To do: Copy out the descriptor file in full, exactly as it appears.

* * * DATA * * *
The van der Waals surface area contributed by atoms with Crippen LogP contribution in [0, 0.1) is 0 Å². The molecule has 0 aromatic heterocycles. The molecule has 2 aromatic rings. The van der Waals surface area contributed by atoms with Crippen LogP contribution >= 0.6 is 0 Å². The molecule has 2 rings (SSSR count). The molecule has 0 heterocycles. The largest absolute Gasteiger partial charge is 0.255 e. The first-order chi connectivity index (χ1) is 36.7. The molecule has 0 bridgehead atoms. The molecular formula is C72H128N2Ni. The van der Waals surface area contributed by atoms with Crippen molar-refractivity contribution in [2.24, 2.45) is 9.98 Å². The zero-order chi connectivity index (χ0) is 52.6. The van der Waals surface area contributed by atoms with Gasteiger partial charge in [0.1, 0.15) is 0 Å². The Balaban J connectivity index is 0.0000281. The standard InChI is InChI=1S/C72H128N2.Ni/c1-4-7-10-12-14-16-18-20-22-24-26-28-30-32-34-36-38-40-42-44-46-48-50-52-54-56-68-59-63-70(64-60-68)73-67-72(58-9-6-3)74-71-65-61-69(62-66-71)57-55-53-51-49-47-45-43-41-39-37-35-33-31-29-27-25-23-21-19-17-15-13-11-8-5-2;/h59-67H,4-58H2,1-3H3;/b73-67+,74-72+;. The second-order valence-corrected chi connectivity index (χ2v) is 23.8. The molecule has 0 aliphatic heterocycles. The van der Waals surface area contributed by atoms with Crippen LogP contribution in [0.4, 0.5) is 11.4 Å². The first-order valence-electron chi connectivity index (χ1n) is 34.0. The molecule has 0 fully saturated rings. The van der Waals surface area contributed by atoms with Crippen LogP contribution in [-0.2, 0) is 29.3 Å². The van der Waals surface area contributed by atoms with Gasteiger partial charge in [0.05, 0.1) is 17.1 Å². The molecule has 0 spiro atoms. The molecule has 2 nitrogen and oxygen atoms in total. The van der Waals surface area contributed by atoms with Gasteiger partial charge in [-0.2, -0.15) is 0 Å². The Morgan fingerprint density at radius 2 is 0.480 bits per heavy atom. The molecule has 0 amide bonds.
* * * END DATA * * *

The van der Waals surface area contributed by atoms with Crippen LogP contribution in [0, 0.1) is 0 Å². The molecule has 0 aromatic heterocycles. The molecule has 2 aromatic rings. The van der Waals surface area contributed by atoms with Crippen LogP contribution >= 0.6 is 0 Å². The molecule has 2 rings (SSSR count). The molecule has 0 heterocycles. The largest absolute Gasteiger partial charge is 0.255 e. The first-order chi connectivity index (χ1) is 36.7. The molecule has 0 bridgehead atoms. The molecular formula is C72H128N2Ni. The van der Waals surface area contributed by atoms with Crippen molar-refractivity contribution in [2.24, 2.45) is 9.98 Å². The zero-order chi connectivity index (χ0) is 52.6. The van der Waals surface area contributed by atoms with Gasteiger partial charge in [0.1, 0.15) is 0 Å². The Balaban J connectivity index is 0.0000281. The standard InChI is InChI=1S/C72H128N2.Ni/c1-4-7-10-12-14-16-18-20-22-24-26-28-30-32-34-36-38-40-42-44-46-48-50-52-54-56-68-59-63-70(64-60-68)73-67-72(58-9-6-3)74-71-65-61-69(62-66-71)57-55-53-51-49-47-45-43-41-39-37-35-33-31-29-27-25-23-21-19-17-15-13-11-8-5-2;/h59-67H,4-58H2,1-3H3;/b73-67+,74-72+;. The second-order valence-corrected chi connectivity index (χ2v) is 23.8. The molecule has 0 aliphatic heterocycles. The van der Waals surface area contributed by atoms with Crippen LogP contribution in [0.4, 0.5) is 11.4 Å². The first-order valence-electron chi connectivity index (χ1n) is 34.0. The molecule has 0 fully saturated rings. The van der Waals surface area contributed by atoms with Crippen LogP contribution in [-0.2, 0) is 29.3 Å². The van der Waals surface area contributed by atoms with Gasteiger partial charge in [0.05, 0.1) is 17.1 Å². The molecule has 0 spiro atoms. The molecule has 2 nitrogen and oxygen atoms in total. The van der Waals surface area contributed by atoms with Gasteiger partial charge in [-0.2, -0.15) is 0 Å². The Morgan fingerprint density at radius 2 is 0.480 bits per heavy atom. The molecule has 0 amide bonds.